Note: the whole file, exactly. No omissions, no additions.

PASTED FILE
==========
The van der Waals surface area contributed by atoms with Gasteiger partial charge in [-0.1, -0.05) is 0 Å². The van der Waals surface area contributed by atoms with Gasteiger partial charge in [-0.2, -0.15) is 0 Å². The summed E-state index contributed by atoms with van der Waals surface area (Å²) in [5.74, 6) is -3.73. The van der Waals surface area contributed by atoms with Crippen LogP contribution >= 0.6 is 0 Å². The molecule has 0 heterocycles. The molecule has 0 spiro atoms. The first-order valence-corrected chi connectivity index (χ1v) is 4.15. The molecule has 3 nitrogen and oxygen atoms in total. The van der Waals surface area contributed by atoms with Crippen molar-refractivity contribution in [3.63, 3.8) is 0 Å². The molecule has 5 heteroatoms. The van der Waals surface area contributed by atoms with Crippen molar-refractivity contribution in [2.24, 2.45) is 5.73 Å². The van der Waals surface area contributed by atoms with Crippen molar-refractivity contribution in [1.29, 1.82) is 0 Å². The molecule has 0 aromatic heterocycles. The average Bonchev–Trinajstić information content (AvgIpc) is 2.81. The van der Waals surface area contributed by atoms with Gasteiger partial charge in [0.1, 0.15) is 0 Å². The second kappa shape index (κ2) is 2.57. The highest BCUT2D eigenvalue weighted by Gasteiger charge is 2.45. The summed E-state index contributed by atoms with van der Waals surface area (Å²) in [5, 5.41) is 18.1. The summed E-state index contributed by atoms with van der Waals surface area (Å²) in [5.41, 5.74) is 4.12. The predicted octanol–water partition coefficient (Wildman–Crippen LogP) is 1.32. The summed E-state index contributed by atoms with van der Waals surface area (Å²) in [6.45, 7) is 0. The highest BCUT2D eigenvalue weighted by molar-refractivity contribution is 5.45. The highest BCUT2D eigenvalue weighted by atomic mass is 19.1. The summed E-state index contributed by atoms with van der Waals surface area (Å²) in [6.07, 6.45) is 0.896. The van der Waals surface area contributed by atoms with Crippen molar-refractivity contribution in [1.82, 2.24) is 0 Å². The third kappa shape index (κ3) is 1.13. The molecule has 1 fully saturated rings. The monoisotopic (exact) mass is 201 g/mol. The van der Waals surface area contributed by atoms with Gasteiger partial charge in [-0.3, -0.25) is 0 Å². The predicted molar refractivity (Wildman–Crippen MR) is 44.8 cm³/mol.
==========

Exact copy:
The van der Waals surface area contributed by atoms with Gasteiger partial charge in [-0.1, -0.05) is 0 Å². The van der Waals surface area contributed by atoms with Gasteiger partial charge in [-0.2, -0.15) is 0 Å². The summed E-state index contributed by atoms with van der Waals surface area (Å²) in [5.74, 6) is -3.73. The van der Waals surface area contributed by atoms with Crippen LogP contribution >= 0.6 is 0 Å². The molecule has 0 heterocycles. The molecule has 0 spiro atoms. The first-order valence-corrected chi connectivity index (χ1v) is 4.15. The molecule has 3 nitrogen and oxygen atoms in total. The van der Waals surface area contributed by atoms with Crippen molar-refractivity contribution in [3.63, 3.8) is 0 Å². The molecule has 5 heteroatoms. The van der Waals surface area contributed by atoms with Crippen molar-refractivity contribution in [2.24, 2.45) is 5.73 Å². The van der Waals surface area contributed by atoms with Crippen molar-refractivity contribution in [1.29, 1.82) is 0 Å². The molecule has 0 aromatic heterocycles. The average Bonchev–Trinajstić information content (AvgIpc) is 2.81. The van der Waals surface area contributed by atoms with Gasteiger partial charge in [0.1, 0.15) is 0 Å². The second kappa shape index (κ2) is 2.57. The highest BCUT2D eigenvalue weighted by Gasteiger charge is 2.45. The summed E-state index contributed by atoms with van der Waals surface area (Å²) in [5, 5.41) is 18.1. The summed E-state index contributed by atoms with van der Waals surface area (Å²) in [5.41, 5.74) is 4.12. The predicted octanol–water partition coefficient (Wildman–Crippen LogP) is 1.32. The summed E-state index contributed by atoms with van der Waals surface area (Å²) in [6.45, 7) is 0. The highest BCUT2D eigenvalue weighted by molar-refractivity contribution is 5.45. The highest BCUT2D eigenvalue weighted by atomic mass is 19.1. The summed E-state index contributed by atoms with van der Waals surface area (Å²) in [6.07, 6.45) is 0.896. The van der Waals surface area contributed by atoms with Crippen molar-refractivity contribution in [1.82, 2.24) is 0 Å². The third kappa shape index (κ3) is 1.13. The molecule has 1 fully saturated rings. The monoisotopic (exact) mass is 201 g/mol. The van der Waals surface area contributed by atoms with Gasteiger partial charge in [-0.3, -0.25) is 0 Å². The predicted molar refractivity (Wildman–Crippen MR) is 44.8 cm³/mol.